Katherine Johnson (born August 26, 1918) is an American physicist, space scientist, and mathematician who contributed to America’s aeronautics and space programs with the early application of digital electronic computers atNASA. Known for accuracy in computerized celestial navigation, she calculated the trajectory for Project Mercury and the 1969 Apollo 11 flight to the Moon.
“At first she worked in a pool of women performing math calculations. Katherine has referred to the women in the pool as virtual `computers who wore skirts.’ Their main job was to read the data from the black boxes of planes and carry out other precise mathematical tasks. Then one day, Katherine (and a colleague) were temporarily assigned to help the all-male flight research team. Katherine’s knowledge of analytic geometry helped make quick allies of male bosses and colleagues to the extent that,’they forgot to return me to the pool.’ While the racial and gender barriers were always there, Katherine says she ignored them. Katherine was assertive, asking to be included in editorial meetings (where no women had gone before.) She simply told people she had done the work and that she belonged.”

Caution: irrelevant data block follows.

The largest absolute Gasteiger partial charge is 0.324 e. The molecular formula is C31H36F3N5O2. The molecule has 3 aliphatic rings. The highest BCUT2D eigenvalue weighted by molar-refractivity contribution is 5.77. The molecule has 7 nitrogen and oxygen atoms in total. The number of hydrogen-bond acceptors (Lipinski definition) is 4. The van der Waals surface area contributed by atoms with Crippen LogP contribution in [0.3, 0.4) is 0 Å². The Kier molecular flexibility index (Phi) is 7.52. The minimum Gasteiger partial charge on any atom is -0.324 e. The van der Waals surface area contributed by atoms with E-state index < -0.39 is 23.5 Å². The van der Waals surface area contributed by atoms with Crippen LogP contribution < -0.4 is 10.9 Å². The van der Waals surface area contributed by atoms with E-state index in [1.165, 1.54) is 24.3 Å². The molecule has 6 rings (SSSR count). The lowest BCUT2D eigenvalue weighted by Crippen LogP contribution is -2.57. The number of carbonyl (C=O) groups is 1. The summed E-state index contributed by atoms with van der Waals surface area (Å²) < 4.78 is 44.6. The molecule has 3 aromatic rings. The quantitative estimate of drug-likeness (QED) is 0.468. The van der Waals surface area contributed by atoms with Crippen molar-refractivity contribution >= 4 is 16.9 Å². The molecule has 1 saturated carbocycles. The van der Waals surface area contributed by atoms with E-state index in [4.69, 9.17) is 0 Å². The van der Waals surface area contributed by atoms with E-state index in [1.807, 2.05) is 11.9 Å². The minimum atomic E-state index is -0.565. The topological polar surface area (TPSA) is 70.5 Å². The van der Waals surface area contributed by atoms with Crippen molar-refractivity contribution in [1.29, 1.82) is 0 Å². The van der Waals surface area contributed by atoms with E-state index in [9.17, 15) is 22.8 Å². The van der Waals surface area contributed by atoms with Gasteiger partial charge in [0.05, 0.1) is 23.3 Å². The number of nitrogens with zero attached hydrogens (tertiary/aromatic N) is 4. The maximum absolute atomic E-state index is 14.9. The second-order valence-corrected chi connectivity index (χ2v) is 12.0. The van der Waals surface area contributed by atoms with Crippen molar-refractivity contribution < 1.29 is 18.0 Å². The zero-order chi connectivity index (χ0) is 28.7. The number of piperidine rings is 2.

Have an amazing project to share? Join the SHOW-AND-TELL every Wednesday night at 7:30pm ET on Google+ Hangouts.
Join us every Wednesday night at 8pm ET for Ask an Engineer!
Maker Business — American startups are having an increasingly smaller share of the market
Wearables — A bevel illusion
Electronics — Don’t float!
Biohacking — Optimizing the Warm Up
Python for Microcontrollers — CircuitPython 3.0.0 released!
No comments yet.
Sorry, the comment form is closed at this time.